Novak Djokovic has returned to Melbourne with a vengeance a year after being deported from the country to take out his tenth Australian Open title.
The former world No. 1 capped off a dominant fortnight with another convincing victory, this time over world No. 4 Stefanos Tsitsipas 6-3, 7-6(4), 7-6(5) in two hours and 56 minutes.
Despite all the outside noise that’s followed him during his 2023 Australian Open campaign, Djokovic has cut a calm figure - determined to equal his great rival Rafael Nadal on 22 major titles and make Rod Laver Arena his own again after a year away.
There was an outpour of emotion from the 35-year-old following the victory as he climbed into his players' box and celebrated with his team after a difficult past year.
“This is one of the most challenging tournaments that I have ever played in my life,” Djokovic said on court.
“Not playing last year, coming back this year. I want to thank all the people who made me feel welcome.
“There is a reason why I have played my best tennis on this court, in front of legendary Rod Laver. Thank you so much for being present tonight.
“It is a long journey. All my team and family knows what we have been through in the past four or five weeks and this is probably the biggest victory of my life.”
Djokovic’s form from his past two matches rolled over into the opening set as he controlled each point like a choir conductor. Tsitsipas was dictated to and was forced to play the game Djokovic wanted him to play.
Before the Greek knew it, he was down a break and staring down the barrel of a nigh impossible task - coming from a set down to defeat Djokovic in a major.
Making matters worse for Tsitsipas was the quality of Djokovic’s serve. The Serb only lost a singular point when landing his first serve, while only dropping four points on his follow-up attempts.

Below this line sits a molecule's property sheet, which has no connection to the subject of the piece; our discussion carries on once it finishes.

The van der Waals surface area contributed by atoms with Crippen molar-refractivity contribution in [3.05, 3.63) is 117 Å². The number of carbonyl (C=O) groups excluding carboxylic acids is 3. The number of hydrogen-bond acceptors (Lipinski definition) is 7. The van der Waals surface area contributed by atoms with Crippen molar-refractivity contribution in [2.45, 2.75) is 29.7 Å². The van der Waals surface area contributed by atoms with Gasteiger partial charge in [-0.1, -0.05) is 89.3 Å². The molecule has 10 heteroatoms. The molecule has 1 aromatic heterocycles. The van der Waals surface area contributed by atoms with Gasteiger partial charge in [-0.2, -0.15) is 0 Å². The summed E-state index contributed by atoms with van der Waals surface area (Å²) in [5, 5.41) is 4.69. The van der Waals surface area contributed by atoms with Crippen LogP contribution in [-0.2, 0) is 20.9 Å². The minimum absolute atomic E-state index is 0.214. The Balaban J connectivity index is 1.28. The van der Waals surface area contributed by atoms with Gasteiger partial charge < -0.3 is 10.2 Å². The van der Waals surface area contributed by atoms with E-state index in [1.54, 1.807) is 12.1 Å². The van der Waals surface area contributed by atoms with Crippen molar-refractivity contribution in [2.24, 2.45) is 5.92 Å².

The second set proved a much fairer contest, with Tsitsipas finding his groove to the delight of the Greek fans in and around Melbourne Park. Tsitsipas’ growing confidence was evident as he started to push Djokovic off the baseline with his forehand. Yet, as he has shown time and time again over his career, Djokovic absorbed the pressure and defended as though his life depended on it.
The second set was delicately poised in the tiebreak before Tsitsipas missed long on serve at 4-4 to give Djokovic the mini-break he required to seal the deal.
There looked to be life in Tsitsipas with an early break in the opening game of the final set, however, his hopes were dashed when he was broken back the very next game.
The set remained on serve until the tiebreak, where Djokovic raced away to 5-0 lead to all but seal a record-equalling 22nd major title.
It’s a tough pill to swallow for Tsitsipas who enjoyed one of the finest tournaments of his career to date. If it weren’t for the man on the other side of the net, there’s every chance he would be able to call himself a dual Grand Slam champion.
Following the loss, he thanked Djokovic for all he has done for the sport and his own game.
“It’s been an unbelievable journey for you,” Tsitsipas said on court.
“I admire what you have done for our sport, I think you make me a better player when I’m on the court.
“I’ve had the privilege to play a lot of difficult, high-intensity matches, but I’d like to say one more time, Novak brings the best out of me. These are the matches, you know, I’ve been working my entire life for.
“He’s the greatest that has ever held the racquet.”
Tsitsipas will return to his previous high of World No. 3 following his Australian Open run while Djokovic will return to the No. 1 spot.